Why is the finding of generic E. coli in ready-to-eat food a red flag?

Generic E. coli is found in the intestinal track of both man and animals. Thus, the finding of generic E. coli in ready-to-eat foods is an indication of fecal contamination. Fecal contamination in turn indicates that other harmful organisms, whether they be bacterial (Salmonella, Shigella, Campylobacter), viral (hepatitis A, norovirus, rotovirus), helminthic or protozoal parasites (Taenia, Toxoplasma, Cryptosporidium, Giardia), could be present.

In addition, the test for generic E. coli does not rule out and actually includes a few types of E. coli that are dangerous. These pathogenic strains of E. coli have the ability to cause anything from simple self-limiting diarrhea to systemic disease resulting in multi-organ failure and death. It is for these reasons that the confirmation of generic E. coli in ready-to-eat food is followed by an automatic recommendation for a thorough review of the constituent ingredients, as well as finished product re-testing and task-oriented training of those individuals involved in the preparation of those specific ready-to-eat food items (i.e. deli foods or protein salads).

The following is a description of the specific types of pathogenic E. coli, most of which would be included in the test for generic E. coli.

Pathogenic Escherichia coli

Escherichi coli, commonly referred to as E. coli, is a member of the normal microflora of the intestinal tract of warm-blooded animals including humans. These bacteria have a symbiotic relationship with the host and serve a useful function in the body by suppressing the growth of harmful bacterial species and by synthesizing appreciable amounts of vitamins.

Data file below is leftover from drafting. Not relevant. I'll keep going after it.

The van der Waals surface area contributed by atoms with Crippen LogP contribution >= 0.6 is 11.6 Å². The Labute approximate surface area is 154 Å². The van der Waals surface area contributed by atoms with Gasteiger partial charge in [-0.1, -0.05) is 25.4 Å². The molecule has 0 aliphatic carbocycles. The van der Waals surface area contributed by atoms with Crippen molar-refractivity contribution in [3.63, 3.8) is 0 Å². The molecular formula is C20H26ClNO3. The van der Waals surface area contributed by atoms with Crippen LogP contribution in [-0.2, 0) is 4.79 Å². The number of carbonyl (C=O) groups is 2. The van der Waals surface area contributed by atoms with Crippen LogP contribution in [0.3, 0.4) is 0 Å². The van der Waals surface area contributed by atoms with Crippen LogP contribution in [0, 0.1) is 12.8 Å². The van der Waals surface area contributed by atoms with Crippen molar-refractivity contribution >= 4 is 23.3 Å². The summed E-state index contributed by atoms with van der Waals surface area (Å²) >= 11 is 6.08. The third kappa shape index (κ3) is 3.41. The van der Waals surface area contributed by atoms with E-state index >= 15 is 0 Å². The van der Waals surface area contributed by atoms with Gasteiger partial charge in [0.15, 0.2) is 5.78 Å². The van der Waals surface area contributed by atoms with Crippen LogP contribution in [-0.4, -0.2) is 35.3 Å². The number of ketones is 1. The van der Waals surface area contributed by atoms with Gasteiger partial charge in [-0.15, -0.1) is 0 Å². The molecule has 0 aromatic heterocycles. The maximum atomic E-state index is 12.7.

However, several strains have developed specific virulent traits that enable them to cause a variety of diseases, ranging from diarrhea to hemolytic uremic syndrome and death. The four major groups of pathogenic E. coli are enteropathogenic E. coli (EPEC), enteroinvasive E. coli (EIEC), enterotoxigenic E. coli (ETEC), and enterohemorrhagic E. coli (EHEC). EHEC is also known as a Shiga-toxin producing E. coli while the other three are considered by many to be generic or non-Shiga toxin producing E. coli.


Enteropathogenic E. coli is the oldest recognized category of pathogenic E. coli. Pathogenesis of EPEC involves localized adherence of the bacteria to intestinal cells. This adherence causes an inflammatory response and a physical alteration of the integrity of the intestine. Symptoms of EPEC infection include profuse watery, and sometimes bloody, diarrhea. The only known reservoir for this organism is humans.

EPEC are highly infectious for infants and are a leading cause of infantile diarrhea in developing countries. In the sporadic documented cases of adult disease the infectious dose is presumably much higher, at approximately 106 organisms. Outbreaks have been linked to the consumption of contaminated drinking water and some meat products.